Should I shake snow and ice off the branches of my shrubs and trees, or is it better to let them shed naturally by themselves? — S.E., Fryeburg, ME
It’s always wise to remove heavy snow that accumulates on your landscape plants before it freezes there and breaks or deforms the branches. Gently lift branches upward with a broom or strong pole and shake the snow off, starting near the top of the plant. If snow has already frozen on the branches, or if there’s ice, it’s best to wait until temperatures rise above freezing.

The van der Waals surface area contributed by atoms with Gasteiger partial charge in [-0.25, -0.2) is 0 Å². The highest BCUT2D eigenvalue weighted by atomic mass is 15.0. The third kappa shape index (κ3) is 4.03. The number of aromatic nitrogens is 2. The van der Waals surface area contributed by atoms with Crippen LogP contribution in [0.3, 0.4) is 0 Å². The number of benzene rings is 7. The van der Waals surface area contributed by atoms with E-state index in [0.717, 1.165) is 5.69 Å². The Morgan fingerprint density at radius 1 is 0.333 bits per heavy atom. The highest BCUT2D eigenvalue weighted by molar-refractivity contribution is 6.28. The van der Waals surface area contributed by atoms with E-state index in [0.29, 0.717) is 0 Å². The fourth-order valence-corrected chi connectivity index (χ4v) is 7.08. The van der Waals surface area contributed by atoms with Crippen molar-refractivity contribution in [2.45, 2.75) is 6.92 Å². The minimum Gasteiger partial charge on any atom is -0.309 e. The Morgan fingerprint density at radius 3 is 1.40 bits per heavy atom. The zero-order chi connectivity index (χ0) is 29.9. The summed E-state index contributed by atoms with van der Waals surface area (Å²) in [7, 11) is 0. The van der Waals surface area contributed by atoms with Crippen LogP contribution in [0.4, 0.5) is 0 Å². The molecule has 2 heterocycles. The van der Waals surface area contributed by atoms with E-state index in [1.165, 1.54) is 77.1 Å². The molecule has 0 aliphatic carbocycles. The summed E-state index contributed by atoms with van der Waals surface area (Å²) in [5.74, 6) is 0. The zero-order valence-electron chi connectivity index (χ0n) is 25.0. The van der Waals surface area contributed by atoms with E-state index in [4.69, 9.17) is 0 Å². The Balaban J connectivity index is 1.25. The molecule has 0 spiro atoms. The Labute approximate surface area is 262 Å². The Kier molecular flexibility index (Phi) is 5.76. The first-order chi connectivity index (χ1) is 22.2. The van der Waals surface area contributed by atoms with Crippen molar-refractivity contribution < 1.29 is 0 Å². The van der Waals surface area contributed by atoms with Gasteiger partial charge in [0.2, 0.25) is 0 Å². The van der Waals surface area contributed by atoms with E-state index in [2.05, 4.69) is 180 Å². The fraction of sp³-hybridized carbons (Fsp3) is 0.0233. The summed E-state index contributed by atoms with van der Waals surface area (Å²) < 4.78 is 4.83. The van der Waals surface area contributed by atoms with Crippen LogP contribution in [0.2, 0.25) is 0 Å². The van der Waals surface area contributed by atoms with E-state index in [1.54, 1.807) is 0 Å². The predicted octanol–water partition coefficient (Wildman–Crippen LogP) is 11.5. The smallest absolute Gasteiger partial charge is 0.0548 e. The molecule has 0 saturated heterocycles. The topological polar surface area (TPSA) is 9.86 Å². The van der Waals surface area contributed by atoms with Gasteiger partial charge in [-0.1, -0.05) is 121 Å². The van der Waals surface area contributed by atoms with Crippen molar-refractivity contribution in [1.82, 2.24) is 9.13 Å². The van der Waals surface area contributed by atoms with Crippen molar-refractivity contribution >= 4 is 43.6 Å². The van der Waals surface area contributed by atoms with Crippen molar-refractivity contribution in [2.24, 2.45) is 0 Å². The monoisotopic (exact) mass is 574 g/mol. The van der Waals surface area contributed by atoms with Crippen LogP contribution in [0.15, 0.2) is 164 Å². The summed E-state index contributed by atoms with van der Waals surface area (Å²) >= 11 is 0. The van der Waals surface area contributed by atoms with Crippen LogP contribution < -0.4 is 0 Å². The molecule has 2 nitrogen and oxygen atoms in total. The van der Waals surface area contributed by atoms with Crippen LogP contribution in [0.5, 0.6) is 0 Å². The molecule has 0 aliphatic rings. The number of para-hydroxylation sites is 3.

Trees and shrubs with horizontal branching tend to be less susceptible to snow and ice damage. Most conifers, including juniper, yew, spruce, and pine, have relatively flexible branches and are well adapted to shedding snow before it becomes so heavy that it breaks branches. Multistem shrubs and trees, and those with narrow upright branching, can be seriously harmed when heavy accumulations pull branches apart. Sometimes tying the stems of such shrubs together can reduce winter damage. But prevention is a better approach: Prune properly, and maintain your plants so that they develop strong branching that resists winter injury.
R. Wayne Mezitt is chairman of Weston Nurseries, Hopkinton, MA